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April 21, 2022

Mayor Kenney defends Philly's outlier mask mandate: 'People will complain about just about anything'

Amid local backlash and a lawsuit to stop the requirement, the mayor stood by the city health department's decision

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Kenney Mask Mandate Philly Thom Carroll/for PhillyVoice

Philadelphia Mayor Jim Kenney supports the city health department's new mask mandate despite local opposition to the measure.

Update: (10:34 p.m.):

A spokesperson for Mayor Jim Kenney confirmed Thursday night that the city will rescind the city's mask mandate. The Board of Health voted Thursday to reverse course just four days after the mandate took effect. 

"Due to decreasing hospitalizations and a leveling of case counts, the city will move to strongly recommending masks in indoor public spaces as opposed to a mask mandate," deputy communications directory Sarah Peterson said. "Given the latest data, the BOH voted to rescind the mandate."

The city plans to provide more details about the decision on Friday. 

LATEST: Philly will rescind COVID-19 indoor mask mandate on Friday

Philadelphia Mayor Jim Kenney pushed back against criticism of the city's COVID-19 mask mandate on Thursday, defending the health department's policy against what he called the "politicalization" of the pandemic. Philadelphia is the only large city in the United States to bring back a mask requirement this spring.

Kenney spoke about the mask mandate and other issues in Philly during a live interview with the Washington Post's Paige Winfield Cunningham, who questioned the mayor about the divisive health measure. 

"The politicalization of this issue, based on national politics and politics around the country, (has) just made everyone crazy about it," Kenney said. "It's not a big burden to wear a mask walking into a restaurant, sitting down at your table, and when you eat you take your mask off. It's not a big burden to wear your mask on a plane or on public transportation."

Philadelphia's mask mandate returned this week despite differing guidance from the U.S. Centers for Disease Control & Prevention. There has been a shift away from such measures, even among Democratic leaders in Pennsylvania and in other states and municipalities.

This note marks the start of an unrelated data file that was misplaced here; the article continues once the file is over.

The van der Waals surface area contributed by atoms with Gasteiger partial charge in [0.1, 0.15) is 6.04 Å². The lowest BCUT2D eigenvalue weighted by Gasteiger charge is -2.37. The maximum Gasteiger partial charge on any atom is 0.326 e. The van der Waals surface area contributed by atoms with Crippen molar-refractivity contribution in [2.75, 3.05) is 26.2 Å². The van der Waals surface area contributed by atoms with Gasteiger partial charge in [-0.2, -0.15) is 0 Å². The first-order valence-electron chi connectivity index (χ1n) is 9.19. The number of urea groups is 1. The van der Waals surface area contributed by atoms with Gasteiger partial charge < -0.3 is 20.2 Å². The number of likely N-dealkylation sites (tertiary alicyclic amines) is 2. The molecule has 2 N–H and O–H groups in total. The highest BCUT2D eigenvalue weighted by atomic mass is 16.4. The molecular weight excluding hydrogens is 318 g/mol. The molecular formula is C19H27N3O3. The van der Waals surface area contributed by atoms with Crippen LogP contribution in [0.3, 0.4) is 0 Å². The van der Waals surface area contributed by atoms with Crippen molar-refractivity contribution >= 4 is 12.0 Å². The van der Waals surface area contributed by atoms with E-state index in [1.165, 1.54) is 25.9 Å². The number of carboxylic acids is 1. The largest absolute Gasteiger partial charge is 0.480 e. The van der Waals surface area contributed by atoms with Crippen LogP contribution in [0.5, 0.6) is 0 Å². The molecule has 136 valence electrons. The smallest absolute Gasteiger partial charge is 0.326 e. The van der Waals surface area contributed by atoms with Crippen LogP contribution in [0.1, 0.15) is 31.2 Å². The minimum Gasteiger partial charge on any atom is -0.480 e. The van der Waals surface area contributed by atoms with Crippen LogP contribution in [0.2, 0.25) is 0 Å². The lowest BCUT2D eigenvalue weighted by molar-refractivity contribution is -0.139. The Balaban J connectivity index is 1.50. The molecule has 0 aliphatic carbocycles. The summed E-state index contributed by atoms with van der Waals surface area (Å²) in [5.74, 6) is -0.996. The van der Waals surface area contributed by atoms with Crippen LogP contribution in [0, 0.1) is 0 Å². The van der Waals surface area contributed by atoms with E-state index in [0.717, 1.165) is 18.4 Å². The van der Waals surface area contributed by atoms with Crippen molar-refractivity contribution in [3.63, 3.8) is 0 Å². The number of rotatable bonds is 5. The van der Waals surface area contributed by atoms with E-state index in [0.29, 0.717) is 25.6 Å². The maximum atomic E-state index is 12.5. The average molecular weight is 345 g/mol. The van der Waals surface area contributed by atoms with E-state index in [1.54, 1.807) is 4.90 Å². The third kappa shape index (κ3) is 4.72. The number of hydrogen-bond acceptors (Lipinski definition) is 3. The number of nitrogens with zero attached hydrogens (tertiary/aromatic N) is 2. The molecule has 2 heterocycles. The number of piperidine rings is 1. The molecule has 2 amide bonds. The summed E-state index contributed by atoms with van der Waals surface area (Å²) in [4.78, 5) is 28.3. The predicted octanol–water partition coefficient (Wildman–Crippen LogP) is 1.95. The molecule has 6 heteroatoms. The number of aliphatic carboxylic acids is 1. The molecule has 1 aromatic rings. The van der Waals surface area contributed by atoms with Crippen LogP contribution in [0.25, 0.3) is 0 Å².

Attorney General Josh Shapiro, Pennsylvania's lone Democratic candidate for governor, questioned the wisdom of Philly's mask mandate when asked about it last week. Kenney said he supports Shapiro and reduced the skepticism to optics in an election year.

"He is running in a state that's not necessarily always blue, coming from an area of the state that is blue," Kenney said. "Sometimes you have to take positions that (you don't necessarily) agree with, but I'm still supporting him. I think he's the best candidate for governor we have out there."

The mask mandate in Philadelphia was welcomed with backlash locally and has prompted a lawsuit from a group of businesses that are challenging the policy's legality in Commonwealth Court.

"Our belief is that wearing masks again will tamp down the case counts and hospitalizations, and allow us to continue to reopen and to get back to more normalcy," Kenney said Thursday.

The mayor admitted that the policy was a step the city hoped not to have to take, but he reiterated that his stance throughout the pandemic has been to follow the recommendations of his health department.

Earlier in April, the city surprised many observers when Health Commissioner Dr. Cheryl Bettigole announced that the mask requirement would return in indoor spaces where it had previously been lifted following the winter surge in omicron cases.

The health department's policy changes were partly a preemptive response to the now-dominant BA.2 omicron variant, which accounts for more than 85% of new cases in the country. BA.2 is a more contagious omicron variant that spreads about 30% more easily and is believed to be more effective at evading the immune system, according to studies.